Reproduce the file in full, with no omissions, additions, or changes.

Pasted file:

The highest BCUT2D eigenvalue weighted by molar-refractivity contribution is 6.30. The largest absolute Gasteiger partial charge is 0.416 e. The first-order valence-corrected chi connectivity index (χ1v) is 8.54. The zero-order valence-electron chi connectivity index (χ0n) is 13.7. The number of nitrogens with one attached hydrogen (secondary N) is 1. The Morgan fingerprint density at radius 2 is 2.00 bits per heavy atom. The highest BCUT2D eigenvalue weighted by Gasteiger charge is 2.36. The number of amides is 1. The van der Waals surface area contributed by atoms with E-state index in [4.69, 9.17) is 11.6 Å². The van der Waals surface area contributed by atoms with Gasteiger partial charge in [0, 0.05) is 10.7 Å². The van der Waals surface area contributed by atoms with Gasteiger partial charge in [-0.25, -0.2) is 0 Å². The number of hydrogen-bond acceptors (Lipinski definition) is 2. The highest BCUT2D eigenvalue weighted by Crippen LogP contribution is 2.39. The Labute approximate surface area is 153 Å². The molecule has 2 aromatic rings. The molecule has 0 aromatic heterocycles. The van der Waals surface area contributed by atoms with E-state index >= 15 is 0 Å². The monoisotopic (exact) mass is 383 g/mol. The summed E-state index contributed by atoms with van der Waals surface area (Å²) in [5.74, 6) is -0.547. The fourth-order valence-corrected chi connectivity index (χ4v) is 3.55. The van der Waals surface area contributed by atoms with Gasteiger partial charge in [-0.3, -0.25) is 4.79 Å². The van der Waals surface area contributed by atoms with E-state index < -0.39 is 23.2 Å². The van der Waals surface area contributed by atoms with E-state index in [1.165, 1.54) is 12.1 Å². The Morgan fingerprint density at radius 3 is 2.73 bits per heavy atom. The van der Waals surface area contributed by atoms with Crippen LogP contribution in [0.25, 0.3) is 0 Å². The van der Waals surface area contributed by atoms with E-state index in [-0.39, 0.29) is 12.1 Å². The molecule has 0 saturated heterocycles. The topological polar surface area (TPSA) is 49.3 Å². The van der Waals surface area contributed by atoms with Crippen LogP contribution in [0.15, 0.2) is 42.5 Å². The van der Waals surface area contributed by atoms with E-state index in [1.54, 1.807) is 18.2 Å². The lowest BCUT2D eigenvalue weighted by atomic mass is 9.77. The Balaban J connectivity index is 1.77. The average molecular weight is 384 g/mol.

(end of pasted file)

The highest BCUT2D eigenvalue weighted by molar-refractivity contribution is 6.30. The largest absolute Gasteiger partial charge is 0.416 e. The first-order valence-corrected chi connectivity index (χ1v) is 8.54. The zero-order valence-electron chi connectivity index (χ0n) is 13.7. The number of nitrogens with one attached hydrogen (secondary N) is 1. The Morgan fingerprint density at radius 2 is 2.00 bits per heavy atom. The highest BCUT2D eigenvalue weighted by Gasteiger charge is 2.36. The number of amides is 1. The van der Waals surface area contributed by atoms with E-state index in [4.69, 9.17) is 11.6 Å². The van der Waals surface area contributed by atoms with Gasteiger partial charge in [0, 0.05) is 10.7 Å². The van der Waals surface area contributed by atoms with Gasteiger partial charge in [-0.25, -0.2) is 0 Å². The number of hydrogen-bond acceptors (Lipinski definition) is 2. The highest BCUT2D eigenvalue weighted by Crippen LogP contribution is 2.39. The Labute approximate surface area is 153 Å². The molecule has 2 aromatic rings. The molecule has 0 aromatic heterocycles. The van der Waals surface area contributed by atoms with E-state index >= 15 is 0 Å². The monoisotopic (exact) mass is 383 g/mol. The summed E-state index contributed by atoms with van der Waals surface area (Å²) in [5.74, 6) is -0.547. The fourth-order valence-corrected chi connectivity index (χ4v) is 3.55. The van der Waals surface area contributed by atoms with Gasteiger partial charge in [-0.3, -0.25) is 4.79 Å². The van der Waals surface area contributed by atoms with E-state index < -0.39 is 23.2 Å². The van der Waals surface area contributed by atoms with E-state index in [1.165, 1.54) is 12.1 Å². The Morgan fingerprint density at radius 3 is 2.73 bits per heavy atom. The van der Waals surface area contributed by atoms with Crippen LogP contribution in [0.25, 0.3) is 0 Å². The van der Waals surface area contributed by atoms with E-state index in [-0.39, 0.29) is 12.1 Å². The molecule has 0 saturated heterocycles. The topological polar surface area (TPSA) is 49.3 Å². The van der Waals surface area contributed by atoms with Crippen LogP contribution in [0.15, 0.2) is 42.5 Å². The van der Waals surface area contributed by atoms with E-state index in [1.54, 1.807) is 18.2 Å². The lowest BCUT2D eigenvalue weighted by atomic mass is 9.77. The Balaban J connectivity index is 1.77. The average molecular weight is 384 g/mol.